Wave 2: Antennas in the spotlight

By Eric Johnson, Director of Product Management
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Wow. 802.11ac Wave 2. What is that all about?

Well, more than ever it is all about the antennas. You have got to get that right.

The primary functional enhancements/differentiators to 11ac are:

  • Wider channels
  • More streams
  • 802.11ac Explicit Beamforming

Let's take a look at this. Wider channels are self explanatory.

Bigger is better. Right? (Well maybe, but that is the topic for another blog)

The other 3 items are intimately tied to the transceiver and antenna sub-system in the access point.

This article is the first of many which will take you from the simplest antenna construct with electrons flowing up and down a wire right through to MU MIMO, which is the ultimate blending of the awesome compute power that is available in today's radio chipset and refined antenna design.

You'll notice that I did not say complicated antenna design. It is quite the opposite in fact. 11ac beamforming and 11ac MU MIMO drive radio system design to use high quality but VERY simple antenna designs, usually omnis.

Here are some concepts to start your brain:

1. 11ac Beamforming is actually an inadequate label for what this capability provides.

  • Beamforming implies that the function is somehow limited to the AP and its local antenna subsystem
  • A far better description of this would be to refer to it as 11ac channel optimization. This is because the scope of this capability includes EVERYTHING that is in the path between the digital portion of the AP and the digital portion of the client. All of the analog impairments in the transmitters and receivers, and all of the interactions of the RF waves and the objects around the AP are included in the calculation. The capability, in a single exchange of a channel sounding packet, establishes the optimum excitation of the antennas on the APs to deliver the highest possible signal strength to the client AND maximizes MIMO operation at the same time. This is repeated many time per second to track the user as they moveBy contrast "smart antenna" steered beam solutions attempt to maximize signal strength, they take a while to build up their location estimate, and they can actually impair the capability of the client/AP system to support multiple streams.

2. Supporting more streams requires more degrees of freedom

Q: What the heck does that mean?
A: In the simplest terms this relates to the number of antennas and the number of paths (bounces) excited.

  • A closed space like a meeting room, an enclosed courtyard, and so on will have MANY MANY reflection paths. In those situations even 2 or 3 bounce paths may have a lot of energy on them. As a result these spaces are characterized as having many degrees of freedom. If the degrees of freedom exceeds the number of antenna then the full number of streams may be supported with single user MIMO and Multi user MIMO
  • An open field with no reflection surfaces or with reflectors that are far away (meaning low signal strength on the reflections) has no or very restricted degrees of freedom and so will struggle to support more than 1 stream for MIMO operation
  • An open field environment MAY be able to send signals to more than one use in MU MIMO operation but only with very specific conditions in place.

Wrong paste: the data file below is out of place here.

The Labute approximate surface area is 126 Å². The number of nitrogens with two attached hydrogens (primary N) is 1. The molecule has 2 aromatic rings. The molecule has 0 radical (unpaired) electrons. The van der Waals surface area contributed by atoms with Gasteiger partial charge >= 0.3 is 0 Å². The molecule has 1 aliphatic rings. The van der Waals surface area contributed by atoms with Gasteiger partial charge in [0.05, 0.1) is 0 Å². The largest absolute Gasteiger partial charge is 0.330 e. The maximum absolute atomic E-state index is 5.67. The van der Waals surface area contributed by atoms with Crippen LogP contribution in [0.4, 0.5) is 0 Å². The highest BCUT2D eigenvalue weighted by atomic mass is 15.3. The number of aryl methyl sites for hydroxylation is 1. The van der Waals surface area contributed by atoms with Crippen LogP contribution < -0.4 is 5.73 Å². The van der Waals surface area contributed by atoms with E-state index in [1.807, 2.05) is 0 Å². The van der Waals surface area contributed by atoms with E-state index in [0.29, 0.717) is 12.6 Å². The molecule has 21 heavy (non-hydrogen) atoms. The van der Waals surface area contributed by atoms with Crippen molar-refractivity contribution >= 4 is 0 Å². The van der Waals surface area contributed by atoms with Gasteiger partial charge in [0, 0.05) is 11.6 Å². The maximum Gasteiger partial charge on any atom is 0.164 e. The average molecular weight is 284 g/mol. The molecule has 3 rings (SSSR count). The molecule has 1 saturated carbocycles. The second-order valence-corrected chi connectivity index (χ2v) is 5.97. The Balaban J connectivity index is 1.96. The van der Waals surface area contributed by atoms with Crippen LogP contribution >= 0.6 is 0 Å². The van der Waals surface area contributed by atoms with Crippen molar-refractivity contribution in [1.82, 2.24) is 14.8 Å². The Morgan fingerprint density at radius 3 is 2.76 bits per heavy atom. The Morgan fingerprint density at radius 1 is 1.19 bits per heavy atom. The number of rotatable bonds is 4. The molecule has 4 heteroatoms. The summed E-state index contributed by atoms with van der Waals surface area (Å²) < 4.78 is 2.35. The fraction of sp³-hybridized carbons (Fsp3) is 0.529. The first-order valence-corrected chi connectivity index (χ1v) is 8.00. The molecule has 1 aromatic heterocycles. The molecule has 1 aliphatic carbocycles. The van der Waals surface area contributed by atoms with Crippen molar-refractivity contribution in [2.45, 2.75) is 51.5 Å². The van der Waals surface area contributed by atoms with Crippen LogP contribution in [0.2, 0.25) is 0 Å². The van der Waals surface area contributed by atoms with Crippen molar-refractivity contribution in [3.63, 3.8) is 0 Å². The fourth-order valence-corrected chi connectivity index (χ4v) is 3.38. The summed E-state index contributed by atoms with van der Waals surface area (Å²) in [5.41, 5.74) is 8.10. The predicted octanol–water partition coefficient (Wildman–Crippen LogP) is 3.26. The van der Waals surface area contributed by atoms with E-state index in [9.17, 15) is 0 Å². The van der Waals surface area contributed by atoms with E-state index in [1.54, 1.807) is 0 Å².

• The number of streams cannot exceed the minimum of the number of antennas at the transmitter or the receiver

Q: What does that mean for antenna design?
A: let's think this through:

  • Let's look at the indoor case. We know that many/most indoor environments give many degrees of freedom. To maximize the reflection paths and serve users that are widely spaced in angle simple quality omnis elements are the best solution. Polarization diversity is generally not required is these cases. Note also that the process of reflection randomizes polarization as well. The use of fixed or steered directional solutions will reduce the degrees of freedom as the number of paths will be greatly reduced do to the antenna directionality. Thus, "smart antennas" are NOT consistent with either quality multi-stream single user MIMO or multi user MIMO.
  • In the outdoor case for single user MIMO we can introduce a 2nd degree of freedom by using antenna polarization. Polarization is the direction of the electric field. Horizontally and vertically polarized waves are physically and mathematically distinct and so can be used to send 2 streams of independent data. Thus, polarization can be used to create a 2nd degree of freedom in this environment. NOTE: there are only two polarizations that are separate. Anything else is a combination of the two independent states.
  • In the outdoor case for multi user MIMO there are certain instances where you can use an array of antenna elements to create beam patterns that are distinct. In general for N antennas you can create N-1 nulls. The tradeoff is that all of the elements in the array have to be the same polarization AND in general they need to be matched omni patterns. The simplest case I can give you is if a MU MIMO radio has to send to one user in front and one behind the basic radiating element needs to be able to see both clients at the same time. This has significant implications for providers of "smart antenna" solutions that steer directional antenna patterns. Simply put those solutions are completely inconsistent with MU MIMO operation in outdoor situations.

So, those a couple of high level snapshots. As indicated more articles will follow and explain these in detail (with pictures) along with a deeper dive in how beamforming actually works, how antenna placement on an access point affects that, and ultimately how that maps to MU MIMO.

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